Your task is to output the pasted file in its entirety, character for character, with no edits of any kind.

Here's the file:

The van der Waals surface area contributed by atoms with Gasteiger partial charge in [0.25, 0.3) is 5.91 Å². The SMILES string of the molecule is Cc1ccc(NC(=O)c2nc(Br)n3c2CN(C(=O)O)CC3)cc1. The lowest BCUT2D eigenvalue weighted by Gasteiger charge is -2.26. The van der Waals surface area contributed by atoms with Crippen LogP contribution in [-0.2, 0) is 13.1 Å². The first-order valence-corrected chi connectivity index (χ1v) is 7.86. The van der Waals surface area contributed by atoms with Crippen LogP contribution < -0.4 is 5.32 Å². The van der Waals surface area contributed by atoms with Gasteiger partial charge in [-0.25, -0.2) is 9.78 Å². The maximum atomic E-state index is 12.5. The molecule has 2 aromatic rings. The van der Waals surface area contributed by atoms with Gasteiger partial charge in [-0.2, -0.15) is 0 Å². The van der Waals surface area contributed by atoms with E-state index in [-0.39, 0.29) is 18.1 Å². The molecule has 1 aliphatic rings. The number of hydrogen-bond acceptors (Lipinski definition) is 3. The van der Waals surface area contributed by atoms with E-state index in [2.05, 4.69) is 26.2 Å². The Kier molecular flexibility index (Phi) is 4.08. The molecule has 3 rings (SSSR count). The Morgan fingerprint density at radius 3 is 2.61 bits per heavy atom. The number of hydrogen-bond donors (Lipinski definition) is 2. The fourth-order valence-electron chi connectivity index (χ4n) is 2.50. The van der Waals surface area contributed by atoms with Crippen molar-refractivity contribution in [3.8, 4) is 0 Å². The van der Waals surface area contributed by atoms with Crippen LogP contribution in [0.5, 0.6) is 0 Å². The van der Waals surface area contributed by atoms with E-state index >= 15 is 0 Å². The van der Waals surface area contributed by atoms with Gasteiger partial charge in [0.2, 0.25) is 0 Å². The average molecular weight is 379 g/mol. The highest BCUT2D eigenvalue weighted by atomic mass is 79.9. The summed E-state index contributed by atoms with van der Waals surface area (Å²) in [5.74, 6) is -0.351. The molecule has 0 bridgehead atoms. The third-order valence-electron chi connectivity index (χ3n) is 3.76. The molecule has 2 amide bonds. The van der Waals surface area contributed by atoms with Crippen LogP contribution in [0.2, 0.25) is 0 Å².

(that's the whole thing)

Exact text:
The van der Waals surface area contributed by atoms with Gasteiger partial charge in [0.25, 0.3) is 5.91 Å². The SMILES string of the molecule is Cc1ccc(NC(=O)c2nc(Br)n3c2CN(C(=O)O)CC3)cc1. The lowest BCUT2D eigenvalue weighted by Gasteiger charge is -2.26. The van der Waals surface area contributed by atoms with Crippen LogP contribution in [-0.2, 0) is 13.1 Å². The first-order valence-corrected chi connectivity index (χ1v) is 7.86. The van der Waals surface area contributed by atoms with Crippen LogP contribution < -0.4 is 5.32 Å². The van der Waals surface area contributed by atoms with Gasteiger partial charge in [-0.25, -0.2) is 9.78 Å². The maximum atomic E-state index is 12.5. The molecule has 2 aromatic rings. The van der Waals surface area contributed by atoms with Gasteiger partial charge in [-0.2, -0.15) is 0 Å². The van der Waals surface area contributed by atoms with E-state index in [-0.39, 0.29) is 18.1 Å². The molecule has 1 aliphatic rings. The number of hydrogen-bond acceptors (Lipinski definition) is 3. The van der Waals surface area contributed by atoms with E-state index in [2.05, 4.69) is 26.2 Å². The Kier molecular flexibility index (Phi) is 4.08. The molecule has 3 rings (SSSR count). The Morgan fingerprint density at radius 3 is 2.61 bits per heavy atom. The number of hydrogen-bond donors (Lipinski definition) is 2. The fourth-order valence-electron chi connectivity index (χ4n) is 2.50. The van der Waals surface area contributed by atoms with Crippen molar-refractivity contribution in [3.8, 4) is 0 Å². The van der Waals surface area contributed by atoms with Crippen LogP contribution in [0.5, 0.6) is 0 Å². The van der Waals surface area contributed by atoms with E-state index >= 15 is 0 Å². The van der Waals surface area contributed by atoms with Gasteiger partial charge in [0.2, 0.25) is 0 Å². The average molecular weight is 379 g/mol. The highest BCUT2D eigenvalue weighted by atomic mass is 79.9. The summed E-state index contributed by atoms with van der Waals surface area (Å²) in [5.74, 6) is -0.351. The molecule has 0 bridgehead atoms. The third-order valence-electron chi connectivity index (χ3n) is 3.76. The molecule has 2 amide bonds. The van der Waals surface area contributed by atoms with Crippen LogP contribution in [0.2, 0.25) is 0 Å².